Why be good? In the case of the Jewish people, it’s perhaps the greatest existential question we struggle with. We are presented with a Torah full of mitzvot, an oral Torah and a Shulchan Aruch that lay out the instructions for living Jewishly, and countless traditions that tell us what it means to be am segulah, God’s cherished people. We are encouraged to live justly, follow the commandments, observe halacha, and do what God and the Jewish tradition tell us to. The warm and fuzzy justification is that our lives are enriched by such conduct. The scary answer is that we are told there are severe consequences for not doing so.
As contemporary Jews we exist in a time of, for lack of a better term, reduced faith. When you read through Mishna Yoma and follow the structure of the Yom Kippur service in the days of the Temple, it’s essential to remember that in those times, people’s faith and fear on the Day of Atonement was palpable. Imagine the hope, uncertainty, and tension in the air as the high priest entered the Holy of Holies to atone for the sins of the entire nation. Today, while Yom Kippur is an emotional holiday, the degree to which many Jews experience that visceral reality and unease during Yom Kippur is much less intense. People are, for the most part, a lot less fearful of God and of consequences than in the days of old.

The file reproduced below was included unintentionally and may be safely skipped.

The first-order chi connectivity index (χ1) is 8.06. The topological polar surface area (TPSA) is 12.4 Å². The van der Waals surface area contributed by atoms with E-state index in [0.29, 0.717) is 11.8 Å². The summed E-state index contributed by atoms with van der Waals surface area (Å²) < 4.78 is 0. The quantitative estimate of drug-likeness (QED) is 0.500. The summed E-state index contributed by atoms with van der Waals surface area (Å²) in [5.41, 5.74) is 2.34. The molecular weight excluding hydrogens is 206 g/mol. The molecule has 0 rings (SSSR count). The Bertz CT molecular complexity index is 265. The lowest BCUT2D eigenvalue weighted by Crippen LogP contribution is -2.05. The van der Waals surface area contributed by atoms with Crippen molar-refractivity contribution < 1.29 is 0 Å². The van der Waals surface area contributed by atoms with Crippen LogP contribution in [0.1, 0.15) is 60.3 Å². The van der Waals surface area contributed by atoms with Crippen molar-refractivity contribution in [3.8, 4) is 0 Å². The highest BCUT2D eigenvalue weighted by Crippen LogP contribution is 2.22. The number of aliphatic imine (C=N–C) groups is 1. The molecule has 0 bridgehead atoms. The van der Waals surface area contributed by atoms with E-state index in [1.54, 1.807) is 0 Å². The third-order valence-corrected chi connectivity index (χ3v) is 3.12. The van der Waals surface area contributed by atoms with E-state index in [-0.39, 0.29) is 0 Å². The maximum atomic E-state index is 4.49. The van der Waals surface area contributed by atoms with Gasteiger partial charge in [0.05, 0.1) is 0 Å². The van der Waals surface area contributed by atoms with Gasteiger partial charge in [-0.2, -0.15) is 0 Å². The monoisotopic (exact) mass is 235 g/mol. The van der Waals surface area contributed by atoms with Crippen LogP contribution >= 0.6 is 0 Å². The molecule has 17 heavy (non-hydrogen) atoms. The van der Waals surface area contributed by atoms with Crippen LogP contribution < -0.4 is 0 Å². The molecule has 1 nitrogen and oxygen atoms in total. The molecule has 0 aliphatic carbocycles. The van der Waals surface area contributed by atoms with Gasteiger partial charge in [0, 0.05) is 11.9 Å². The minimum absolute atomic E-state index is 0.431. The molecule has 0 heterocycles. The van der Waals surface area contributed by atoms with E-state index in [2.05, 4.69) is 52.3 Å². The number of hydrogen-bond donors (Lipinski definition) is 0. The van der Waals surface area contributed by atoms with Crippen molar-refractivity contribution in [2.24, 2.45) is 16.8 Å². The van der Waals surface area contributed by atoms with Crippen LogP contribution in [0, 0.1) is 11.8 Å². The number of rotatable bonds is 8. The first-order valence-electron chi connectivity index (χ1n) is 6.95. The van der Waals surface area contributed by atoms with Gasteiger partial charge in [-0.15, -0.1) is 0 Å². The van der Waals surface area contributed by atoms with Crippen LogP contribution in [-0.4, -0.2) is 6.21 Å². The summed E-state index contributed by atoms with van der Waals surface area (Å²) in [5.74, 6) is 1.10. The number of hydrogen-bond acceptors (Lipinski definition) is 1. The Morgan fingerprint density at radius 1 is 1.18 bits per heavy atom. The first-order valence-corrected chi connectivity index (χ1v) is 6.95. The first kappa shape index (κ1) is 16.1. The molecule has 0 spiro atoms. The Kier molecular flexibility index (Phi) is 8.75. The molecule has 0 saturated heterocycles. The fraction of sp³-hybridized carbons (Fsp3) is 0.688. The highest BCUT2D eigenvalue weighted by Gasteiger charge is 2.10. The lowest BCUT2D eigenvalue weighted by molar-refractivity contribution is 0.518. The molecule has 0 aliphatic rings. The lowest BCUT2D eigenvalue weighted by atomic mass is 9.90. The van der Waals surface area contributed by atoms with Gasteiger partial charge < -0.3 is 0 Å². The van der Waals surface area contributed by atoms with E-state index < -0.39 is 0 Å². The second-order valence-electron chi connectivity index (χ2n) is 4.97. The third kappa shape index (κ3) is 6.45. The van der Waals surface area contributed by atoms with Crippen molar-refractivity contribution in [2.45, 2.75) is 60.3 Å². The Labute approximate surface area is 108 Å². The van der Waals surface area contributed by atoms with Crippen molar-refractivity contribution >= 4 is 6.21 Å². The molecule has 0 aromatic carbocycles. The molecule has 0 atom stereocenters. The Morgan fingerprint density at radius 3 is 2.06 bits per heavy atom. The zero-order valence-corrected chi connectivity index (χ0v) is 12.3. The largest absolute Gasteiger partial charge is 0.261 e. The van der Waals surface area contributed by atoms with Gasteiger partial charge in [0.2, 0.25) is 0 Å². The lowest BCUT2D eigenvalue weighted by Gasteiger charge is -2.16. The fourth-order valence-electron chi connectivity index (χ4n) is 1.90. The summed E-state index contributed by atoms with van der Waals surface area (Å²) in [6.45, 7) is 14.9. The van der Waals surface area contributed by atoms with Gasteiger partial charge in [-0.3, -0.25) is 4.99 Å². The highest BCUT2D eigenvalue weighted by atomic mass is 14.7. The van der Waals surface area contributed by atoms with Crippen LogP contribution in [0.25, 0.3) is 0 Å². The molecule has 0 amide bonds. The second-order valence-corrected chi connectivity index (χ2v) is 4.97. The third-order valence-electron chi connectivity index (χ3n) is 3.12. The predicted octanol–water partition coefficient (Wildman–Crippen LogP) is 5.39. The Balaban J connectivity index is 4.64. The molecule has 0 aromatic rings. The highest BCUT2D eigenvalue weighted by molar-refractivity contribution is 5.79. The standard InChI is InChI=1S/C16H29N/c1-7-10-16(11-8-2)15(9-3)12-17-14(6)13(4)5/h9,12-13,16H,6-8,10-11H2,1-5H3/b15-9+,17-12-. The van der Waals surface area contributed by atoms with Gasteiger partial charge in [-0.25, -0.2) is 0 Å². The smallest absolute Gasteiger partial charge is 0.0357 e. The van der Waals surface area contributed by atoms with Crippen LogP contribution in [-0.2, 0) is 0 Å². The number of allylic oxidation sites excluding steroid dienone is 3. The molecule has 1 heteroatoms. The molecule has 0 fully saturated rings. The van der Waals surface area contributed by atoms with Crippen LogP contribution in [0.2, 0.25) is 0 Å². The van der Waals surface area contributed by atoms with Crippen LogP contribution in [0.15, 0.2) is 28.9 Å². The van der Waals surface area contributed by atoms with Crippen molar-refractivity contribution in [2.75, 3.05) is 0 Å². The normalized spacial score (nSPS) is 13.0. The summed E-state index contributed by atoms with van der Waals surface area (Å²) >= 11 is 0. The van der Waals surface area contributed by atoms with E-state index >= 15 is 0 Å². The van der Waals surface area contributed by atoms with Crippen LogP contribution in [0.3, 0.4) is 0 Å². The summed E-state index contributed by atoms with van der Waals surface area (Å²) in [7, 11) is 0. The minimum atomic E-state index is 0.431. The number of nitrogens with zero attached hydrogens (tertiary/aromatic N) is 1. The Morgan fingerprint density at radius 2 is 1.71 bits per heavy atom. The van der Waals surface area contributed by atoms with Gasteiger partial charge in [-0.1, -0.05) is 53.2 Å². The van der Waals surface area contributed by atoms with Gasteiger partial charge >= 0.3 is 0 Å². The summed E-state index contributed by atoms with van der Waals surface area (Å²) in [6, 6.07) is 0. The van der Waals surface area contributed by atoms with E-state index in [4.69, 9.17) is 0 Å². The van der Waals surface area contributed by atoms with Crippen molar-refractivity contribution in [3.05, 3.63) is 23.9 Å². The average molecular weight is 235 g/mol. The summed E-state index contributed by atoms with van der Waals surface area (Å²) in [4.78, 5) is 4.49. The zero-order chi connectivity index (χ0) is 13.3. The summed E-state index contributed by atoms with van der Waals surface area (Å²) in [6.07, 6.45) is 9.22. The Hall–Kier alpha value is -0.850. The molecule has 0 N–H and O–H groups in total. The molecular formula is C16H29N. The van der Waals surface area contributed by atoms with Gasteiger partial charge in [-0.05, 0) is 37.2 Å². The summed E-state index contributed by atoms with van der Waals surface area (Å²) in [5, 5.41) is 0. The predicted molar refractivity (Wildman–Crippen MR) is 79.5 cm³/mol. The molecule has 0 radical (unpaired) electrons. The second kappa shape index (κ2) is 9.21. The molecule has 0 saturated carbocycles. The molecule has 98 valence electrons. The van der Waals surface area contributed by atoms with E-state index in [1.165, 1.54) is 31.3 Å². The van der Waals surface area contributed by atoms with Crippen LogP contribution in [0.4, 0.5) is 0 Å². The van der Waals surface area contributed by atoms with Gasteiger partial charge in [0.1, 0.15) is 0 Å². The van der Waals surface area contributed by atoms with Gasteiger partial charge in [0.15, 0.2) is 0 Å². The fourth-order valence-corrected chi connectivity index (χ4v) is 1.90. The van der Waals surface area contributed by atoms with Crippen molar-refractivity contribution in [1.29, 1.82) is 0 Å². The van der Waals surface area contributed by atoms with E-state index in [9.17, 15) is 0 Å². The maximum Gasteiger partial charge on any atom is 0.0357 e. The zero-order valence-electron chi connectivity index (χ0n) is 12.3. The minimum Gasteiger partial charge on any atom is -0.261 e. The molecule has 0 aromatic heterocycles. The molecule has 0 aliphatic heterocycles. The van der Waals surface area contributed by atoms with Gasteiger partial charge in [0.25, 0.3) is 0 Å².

This week, Parashat Ki Tavo contains a timeless example of consequences being presented to the Jewish people in the tochecha reading in chapter 28. This week, the Levites read out a fifty-four verse explanation of the calamities that will befall the Jewish people for not obeying God’s mitzvot once they enter the land. They are as specific as they are frightening: pestilence, tuberculosis, drought, skin inflammations, plagues and diseases, and a return to Egyptian slavery are all described as the consequences for disobedience.
As you listen to Ki Tavo tomorrow or read through it at home, the essential take-home for me is that from the very beginning of our faith, we are instructed to fear God, to have yir’at hashem. As we enter the end of Elul and the beginning of the High Holidays, I’ll just suggest that we all try to remember what it meant to our ancestors to have such awe and fear, and how we can access that feeling over the next several weeks.
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